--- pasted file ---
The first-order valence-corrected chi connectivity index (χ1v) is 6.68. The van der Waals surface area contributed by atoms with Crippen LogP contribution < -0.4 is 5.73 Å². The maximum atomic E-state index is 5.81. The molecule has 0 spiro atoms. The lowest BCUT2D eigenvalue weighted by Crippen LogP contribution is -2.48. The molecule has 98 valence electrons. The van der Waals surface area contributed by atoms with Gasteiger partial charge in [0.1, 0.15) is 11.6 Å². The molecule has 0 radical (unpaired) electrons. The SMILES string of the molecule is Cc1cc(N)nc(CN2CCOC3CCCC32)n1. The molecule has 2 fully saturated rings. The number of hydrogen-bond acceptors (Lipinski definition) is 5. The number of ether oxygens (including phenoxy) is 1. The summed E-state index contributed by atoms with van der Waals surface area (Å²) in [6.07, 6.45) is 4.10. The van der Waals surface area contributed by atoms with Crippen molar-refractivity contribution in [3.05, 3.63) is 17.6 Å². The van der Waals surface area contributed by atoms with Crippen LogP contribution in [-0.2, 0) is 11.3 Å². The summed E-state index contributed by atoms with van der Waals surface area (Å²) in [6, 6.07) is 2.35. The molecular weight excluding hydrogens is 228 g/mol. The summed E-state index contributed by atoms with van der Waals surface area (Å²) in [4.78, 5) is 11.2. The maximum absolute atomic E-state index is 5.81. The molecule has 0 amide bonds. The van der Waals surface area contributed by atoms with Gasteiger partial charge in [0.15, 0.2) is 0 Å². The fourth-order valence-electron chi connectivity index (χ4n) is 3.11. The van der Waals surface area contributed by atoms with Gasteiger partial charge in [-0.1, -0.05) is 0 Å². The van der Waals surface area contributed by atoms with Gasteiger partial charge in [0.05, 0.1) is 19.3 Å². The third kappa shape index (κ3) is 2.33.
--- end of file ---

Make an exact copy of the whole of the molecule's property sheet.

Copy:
The first-order valence-corrected chi connectivity index (χ1v) is 6.68. The van der Waals surface area contributed by atoms with Crippen LogP contribution < -0.4 is 5.73 Å². The maximum atomic E-state index is 5.81. The molecule has 0 spiro atoms. The lowest BCUT2D eigenvalue weighted by Crippen LogP contribution is -2.48. The molecule has 98 valence electrons. The van der Waals surface area contributed by atoms with Gasteiger partial charge in [0.1, 0.15) is 11.6 Å². The molecule has 0 radical (unpaired) electrons. The SMILES string of the molecule is Cc1cc(N)nc(CN2CCOC3CCCC32)n1. The molecule has 2 fully saturated rings. The number of hydrogen-bond acceptors (Lipinski definition) is 5. The number of ether oxygens (including phenoxy) is 1. The summed E-state index contributed by atoms with van der Waals surface area (Å²) in [6.07, 6.45) is 4.10. The van der Waals surface area contributed by atoms with Crippen molar-refractivity contribution in [3.05, 3.63) is 17.6 Å². The van der Waals surface area contributed by atoms with Crippen LogP contribution in [-0.2, 0) is 11.3 Å². The summed E-state index contributed by atoms with van der Waals surface area (Å²) in [6, 6.07) is 2.35. The molecular weight excluding hydrogens is 228 g/mol. The summed E-state index contributed by atoms with van der Waals surface area (Å²) in [4.78, 5) is 11.2. The maximum absolute atomic E-state index is 5.81. The molecule has 0 amide bonds. The van der Waals surface area contributed by atoms with Gasteiger partial charge in [0.15, 0.2) is 0 Å². The fourth-order valence-electron chi connectivity index (χ4n) is 3.11. The van der Waals surface area contributed by atoms with Gasteiger partial charge in [-0.1, -0.05) is 0 Å². The van der Waals surface area contributed by atoms with Gasteiger partial charge in [0.05, 0.1) is 19.3 Å². The third kappa shape index (κ3) is 2.33.